Certainly, it is hard to look around and identify sentience without identifying distinct individuals. A way to approach this issue that could help to understand this paradigm is to interpret that all individuals are the same one (I cannot be untrue to myself). The underlying logic of the utilitarian calculations is easily understood if we consider that there is only one individual (that all individuals are the same one).

In fact, it is only necessary to consider that only the ‘present’ exists, or that individuals are not different beings from each other, to explain the ‘strange places’ of the sentiocentrism.

Precisely if sentience is the thing around which revolves the whole moral consideration, we must recognize that the ability to feel, the pure sentience, the pure subjectivity, is indistinguishable from beings to beings, and is irrelevant “who” feel such a thing, but the fact of feeling.

The ‘inverse logic’ (when a message is determined by the absence of message; when silence is the warning signal) and the metaphor of the square covered by a piece of fabric with a hole can also help to understand this idea. What we call ‘I’ is an idea we can interpret as the machinery that generates my particular sentient experience, as the machinery that, from the global sentient experience, hides everything to me, except for that experience I call mine. Both are valid forms to discover the same pattern (‘I’).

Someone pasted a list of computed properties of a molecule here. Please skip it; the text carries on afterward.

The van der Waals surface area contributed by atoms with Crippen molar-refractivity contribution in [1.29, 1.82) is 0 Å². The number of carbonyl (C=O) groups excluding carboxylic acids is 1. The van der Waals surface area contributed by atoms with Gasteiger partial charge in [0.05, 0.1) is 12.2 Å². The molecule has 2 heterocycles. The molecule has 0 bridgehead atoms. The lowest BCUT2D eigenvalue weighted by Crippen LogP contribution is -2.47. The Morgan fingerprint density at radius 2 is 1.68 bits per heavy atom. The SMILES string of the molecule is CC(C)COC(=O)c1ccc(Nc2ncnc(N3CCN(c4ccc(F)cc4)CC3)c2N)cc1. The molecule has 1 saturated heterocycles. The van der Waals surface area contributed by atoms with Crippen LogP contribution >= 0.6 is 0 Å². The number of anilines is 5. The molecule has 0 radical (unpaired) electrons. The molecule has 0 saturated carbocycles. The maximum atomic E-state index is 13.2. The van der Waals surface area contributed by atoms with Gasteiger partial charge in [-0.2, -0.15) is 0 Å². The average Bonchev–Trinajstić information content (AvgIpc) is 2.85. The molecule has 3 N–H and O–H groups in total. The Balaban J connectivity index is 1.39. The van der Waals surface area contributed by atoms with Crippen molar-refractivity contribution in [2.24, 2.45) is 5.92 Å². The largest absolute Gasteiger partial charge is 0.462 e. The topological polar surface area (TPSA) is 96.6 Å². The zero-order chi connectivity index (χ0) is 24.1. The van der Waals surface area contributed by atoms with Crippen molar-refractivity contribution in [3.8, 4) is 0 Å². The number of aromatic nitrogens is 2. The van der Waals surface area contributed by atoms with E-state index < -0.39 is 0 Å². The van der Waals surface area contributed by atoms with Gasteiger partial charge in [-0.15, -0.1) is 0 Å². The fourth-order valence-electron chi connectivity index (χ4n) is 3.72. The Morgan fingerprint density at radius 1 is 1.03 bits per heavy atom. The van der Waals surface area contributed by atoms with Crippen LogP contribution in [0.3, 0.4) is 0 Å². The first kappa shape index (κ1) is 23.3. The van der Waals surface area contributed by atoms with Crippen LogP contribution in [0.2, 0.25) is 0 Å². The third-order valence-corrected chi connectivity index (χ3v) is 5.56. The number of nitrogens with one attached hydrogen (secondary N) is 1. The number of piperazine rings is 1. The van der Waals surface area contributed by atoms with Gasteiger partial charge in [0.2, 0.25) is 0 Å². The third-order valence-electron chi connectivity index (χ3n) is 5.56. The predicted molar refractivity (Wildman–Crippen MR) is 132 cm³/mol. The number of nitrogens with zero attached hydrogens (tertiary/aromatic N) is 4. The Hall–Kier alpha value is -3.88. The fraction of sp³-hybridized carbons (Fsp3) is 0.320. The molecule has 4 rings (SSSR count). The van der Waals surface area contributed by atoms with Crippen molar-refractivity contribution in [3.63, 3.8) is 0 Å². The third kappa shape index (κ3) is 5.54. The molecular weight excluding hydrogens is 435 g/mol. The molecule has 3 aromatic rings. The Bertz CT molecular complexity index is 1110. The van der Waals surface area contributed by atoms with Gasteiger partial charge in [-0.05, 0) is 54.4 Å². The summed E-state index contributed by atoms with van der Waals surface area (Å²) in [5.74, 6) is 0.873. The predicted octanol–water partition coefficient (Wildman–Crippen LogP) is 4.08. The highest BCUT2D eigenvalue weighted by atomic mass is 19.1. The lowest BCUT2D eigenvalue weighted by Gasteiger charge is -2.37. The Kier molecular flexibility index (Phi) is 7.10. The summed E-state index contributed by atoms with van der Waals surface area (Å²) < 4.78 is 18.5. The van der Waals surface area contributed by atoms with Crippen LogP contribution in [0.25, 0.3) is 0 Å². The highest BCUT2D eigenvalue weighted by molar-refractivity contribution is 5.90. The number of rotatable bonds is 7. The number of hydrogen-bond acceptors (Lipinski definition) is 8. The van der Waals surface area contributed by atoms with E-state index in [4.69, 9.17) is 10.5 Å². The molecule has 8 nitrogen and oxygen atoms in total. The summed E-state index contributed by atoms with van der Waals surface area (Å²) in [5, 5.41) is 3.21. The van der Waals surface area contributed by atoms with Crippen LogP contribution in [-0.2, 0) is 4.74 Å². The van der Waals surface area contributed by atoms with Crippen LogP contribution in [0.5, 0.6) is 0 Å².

Is such pattern an illusion? Illusion or not, sentient beings considerate themselves extraordinarily relevant, they experience continuity and, in general, they pretend to maintain it, their own and their beloved’s one, and, in case of necessity, at the expense of others.


Posted by Manu Herrán

Research associate at the Organisation for the Prevention of Intense Suffering (OPIS).